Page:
- President Donald Trump said his Monday meeting with Russian President Vladimir Putin in Helsinki was “better” than his summit last week with NATO allies in Brussels.
- Trump has come under fire for seemingly favouring Russia, a US adversary, over NATO allies.
In a Tuesday-morning tweet, President Donald Trump said his closed-door meeting with Russian President Vladimir Putin in Helsinki on Monday was “better” than his summit last week with NATO allies in Brussels.
“While I had a great meeting with NATO, raising vast amounts of money, I had an even better meeting with Vladimir Putin of Russia,” Trump wrote. “Sadly, it is not being reported that way – the Fake News is going Crazy!”
During Monday’s summit in Finland, Trump shocked the world and caused several high-profile members of the Republican Party to strongly rebuke him when he shrugged off Russian election meddling in 2016, cast doubt on the findings of his own intelligence agencies, and directly criticised the FBI.
Trump’s defence of Russian interests at the expense of European allies and the US intelligence community is a trend that has been building for months, leaving America’s closest allies bewildered.
On Sunday, Trump described the European Union as a “foe” during an interview with CBS from his golf course in Scotland.
“In a trade sense, they have really taken advantage of us,” he said, adding that Russia was a foe in “certain respects.”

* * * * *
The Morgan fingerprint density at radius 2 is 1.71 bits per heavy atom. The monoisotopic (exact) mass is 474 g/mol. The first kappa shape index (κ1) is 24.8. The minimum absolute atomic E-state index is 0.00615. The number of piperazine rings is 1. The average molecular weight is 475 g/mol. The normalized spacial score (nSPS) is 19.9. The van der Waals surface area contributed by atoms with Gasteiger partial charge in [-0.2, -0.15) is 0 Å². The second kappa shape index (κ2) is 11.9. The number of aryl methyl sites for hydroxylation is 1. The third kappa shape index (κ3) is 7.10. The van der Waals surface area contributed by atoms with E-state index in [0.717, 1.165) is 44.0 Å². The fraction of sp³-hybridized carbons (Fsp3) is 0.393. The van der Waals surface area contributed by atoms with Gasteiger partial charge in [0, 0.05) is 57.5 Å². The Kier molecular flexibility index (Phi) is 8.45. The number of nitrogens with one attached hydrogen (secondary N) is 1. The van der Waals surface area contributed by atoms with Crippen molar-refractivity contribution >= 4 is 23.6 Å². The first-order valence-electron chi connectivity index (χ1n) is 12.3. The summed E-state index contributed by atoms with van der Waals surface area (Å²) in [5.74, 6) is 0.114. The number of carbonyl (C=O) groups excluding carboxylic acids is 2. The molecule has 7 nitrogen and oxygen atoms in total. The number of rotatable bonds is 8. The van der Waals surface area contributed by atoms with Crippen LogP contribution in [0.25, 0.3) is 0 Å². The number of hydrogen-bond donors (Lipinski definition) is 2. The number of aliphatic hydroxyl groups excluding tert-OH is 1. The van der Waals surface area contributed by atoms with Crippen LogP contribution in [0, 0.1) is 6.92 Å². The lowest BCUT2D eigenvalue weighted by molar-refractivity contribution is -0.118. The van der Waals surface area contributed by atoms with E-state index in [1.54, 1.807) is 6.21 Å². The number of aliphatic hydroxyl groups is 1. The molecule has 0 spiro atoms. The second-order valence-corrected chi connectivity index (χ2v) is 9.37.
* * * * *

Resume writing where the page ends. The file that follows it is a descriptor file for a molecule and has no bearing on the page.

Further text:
During the NATO summit in Brussels the week prior, Trump slammed the US’s close allies on multiple occasions for not contributing enough, in his view, to military spending or to NATO’s budget. He also said Germany was being “controlled” by Russia because it relied on natural gas from Russia for some of its energy.
Beyond firing off tweets critical of the US’s historically close European allies, Trump also reportedly arrived 30 minutes late to the first day of the summit, missing two big meetings with other world leaders and causing NATO’s secretary-general to call an emergency session.
On Monday, following Trump’s sustained attacks on German Chancellor Angela Merkel and his referring to the EU as a foe, Germany’s foreign minister said his nation could “no longer completely rely” on the US.
Trump also defended Russia at the G7 summit in Canada in June, reportedly suggesting to attendees that Russia’s annexation of Crimea from Ukraine was justified because most Crimeans spoke Russian.
On his way out of the G7 summit, Trump continued to criticise the prime minister of Canada, one of the US’s closest allies, over trade issues, calling him “indignant” in a tweet.
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